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Slaughter Nick for President, the Movie ~ A Serbian Cult Hero Overthrowing the Single Story

by Laura on November 18th, 2013

Question: What do a 1990s Canadian TV actor … the dangers of telling a “single story” … the sanctions in ex-Yugoslavia, and (waaaaaiiiit for it) … adoption have in common?

I know, right? I toooootally didn’t expect it, either.

Photo courtesy of Globe and Mail.

“Laura, do you know who Nick Slaughter is?” my husband asked.

“Who?” I responded.

“I guess not.”

“Am I supposed to know?”

“We’re going to his movie premiere next week, and he’ll be there, too.”

“Sounds posh,” I said.  Not as posh as it sounds, but still a good time and free beer afterward.

“He’s staying at the hostel.” (As in Plaza Hostel Belgrade, check it out on Facebook.*)


The Premiere

I admit, I showed up thinking that guy’s name was Nick Slaughter.

Delta City Movie Theater, New Belgrade, Nov. 12, 2013. From L to R: Časlov, Ivana, Actor Rob Stewart, Writer Laura Dennis, Bojana & Miša

Nope, Nick Slaughter is a TV character.

The actor’s name is Rob Stewart. He’s a super nice guy who accidentally stumbled upon his cult celebrity status in Serbia, and made a movie about it.

Slaughter Nick for President shows Rob enjoying Serbian hospitality, his new-found fame, and the not-to-be-underestimated irreverent Serbian sense-of-humor, often playfully executed at Rob’s expense. But he’s a good sport about it.

Both Rob, and the uninitiated audience may wonder why it is that Tropical Heat (a cheesier Baywatch, if that’s at all possible)—and by extension, his character, Nick Slaughter—were so popular in Serbia in the 1990s, a time of oppressive U.N. sanctions and the equally oppressive Milosević regime. The people in the middle? Totally could not catch a break. 

Slaughter Nick for President attempts—and succeeds—in telling a different story, compared with the “single story” we get from Western media, American movies, etc.

What story is that?


Creating Multiple Stories

Oh, it’s the idea that all Serbs are war criminals, one of the first topics I wrote about on this very blog.

If you need more proof, think about the recent movie, Killing Season (no link needed. Trust me, it’s not worth watching), with Robert De Niro and John Travolta.

It features John Travolta <<< snicker >>> and a trite accent, playing a bitter Serbian ex-soldier, hell bent on exacting gruesome revenge on the damaged-but-noble hero, played by De Niro. A Serb portrayed as a war criminal?! Noooooo…….that’s not unoriginal AT ALL.

This, truly, is the danger of the single story.

An adoptee writer friend, Rebecca Hawkes of Sea Glass & Other Fragments, recommended novelist Chimamanda Adichie’s discussion of the danger of the single story. In her TED talk, Adichie emphasizes how necessary it is to tell many stories about a person, a country, a people.

It’s only then that we can clear up cultural misunderstandings.


The student protests most of us don’t know anything about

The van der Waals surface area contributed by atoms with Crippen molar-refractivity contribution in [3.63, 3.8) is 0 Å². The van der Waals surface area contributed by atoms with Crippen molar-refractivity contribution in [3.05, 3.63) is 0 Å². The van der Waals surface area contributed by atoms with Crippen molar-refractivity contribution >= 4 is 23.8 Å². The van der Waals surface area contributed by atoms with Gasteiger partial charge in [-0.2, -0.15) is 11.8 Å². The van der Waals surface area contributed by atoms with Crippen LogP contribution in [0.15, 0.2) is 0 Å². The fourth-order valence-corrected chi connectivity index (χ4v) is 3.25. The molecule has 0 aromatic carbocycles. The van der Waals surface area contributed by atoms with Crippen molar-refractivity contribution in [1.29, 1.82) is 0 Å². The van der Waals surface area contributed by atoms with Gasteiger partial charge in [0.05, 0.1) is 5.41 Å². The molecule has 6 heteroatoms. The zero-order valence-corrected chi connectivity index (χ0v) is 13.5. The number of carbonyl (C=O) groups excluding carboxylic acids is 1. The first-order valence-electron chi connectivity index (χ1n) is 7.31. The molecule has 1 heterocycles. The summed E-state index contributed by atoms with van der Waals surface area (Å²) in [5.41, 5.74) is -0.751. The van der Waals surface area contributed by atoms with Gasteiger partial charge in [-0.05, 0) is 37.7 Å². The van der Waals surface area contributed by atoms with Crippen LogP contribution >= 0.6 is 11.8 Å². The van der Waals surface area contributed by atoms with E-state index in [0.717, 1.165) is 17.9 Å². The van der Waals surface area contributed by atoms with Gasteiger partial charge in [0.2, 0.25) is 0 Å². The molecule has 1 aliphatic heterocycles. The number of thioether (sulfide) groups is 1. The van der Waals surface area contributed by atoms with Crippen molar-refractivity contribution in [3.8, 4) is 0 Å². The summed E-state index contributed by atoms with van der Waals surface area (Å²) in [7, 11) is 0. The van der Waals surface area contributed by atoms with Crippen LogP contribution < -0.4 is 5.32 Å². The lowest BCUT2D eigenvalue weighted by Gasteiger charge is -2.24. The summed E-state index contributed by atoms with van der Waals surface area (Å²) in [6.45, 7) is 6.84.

Slaughter Nick for President shows interviews with student protesters, punk band members, journalists and TV station producers. We learn that Tropical Heat became popular in Serbia at a time when people were trying to figure out how to survive, to not succumb to depression and despair.

Simply put, it was escapism.

The 1990s in Serbia were a shitty time. People who lived through it prefer not to think about, let alone reminisce.

Coupled with the sanctions and war, the 1990s were also a time of great unrest, with students taking to the streets in non-violent protests.

But you may be wondering … what were those tens of thousands of student protestors protesting against?

Yes, they wanted to oust Slobodan Milosević. But more than that, the youth of Serbia wanted to show solidarity with … Croatia … Bosnia … with places that where there was fighting, and the students wanted peace. They wanted to show Sarajevo that they stood with them.

There’s a more complicated story to all of this, but the film keeps it simple. Slaughter Nick for President is a fun and heartfelt addition to combat the single story that we see and hear in mainstream Western media. It’s a story about a resilient people, facing shitty times with their inat and dark, sarcastic sense of humor intact.


Wait, what about adoption?

Stay tuned for Thursday, when I pull this mumbojumbo together and connect it with adoption. Hey, I’m getting there, it takes time!

[Note: If you lived in Serbia, you already know, but others may be wondering why the movie’s called Slaughter Nick for President. I’ll explain on Thursday, as well.]

*  *  *

The DVD is not yet available for purchase. Sign up on at Slaughter Nick for President to receive updates.

* Full disclosure: Plaza Hostel is owned and run by my husband and his business partner. No, they didn’t pay me to say that.


From → Adoption, Expat Mommy

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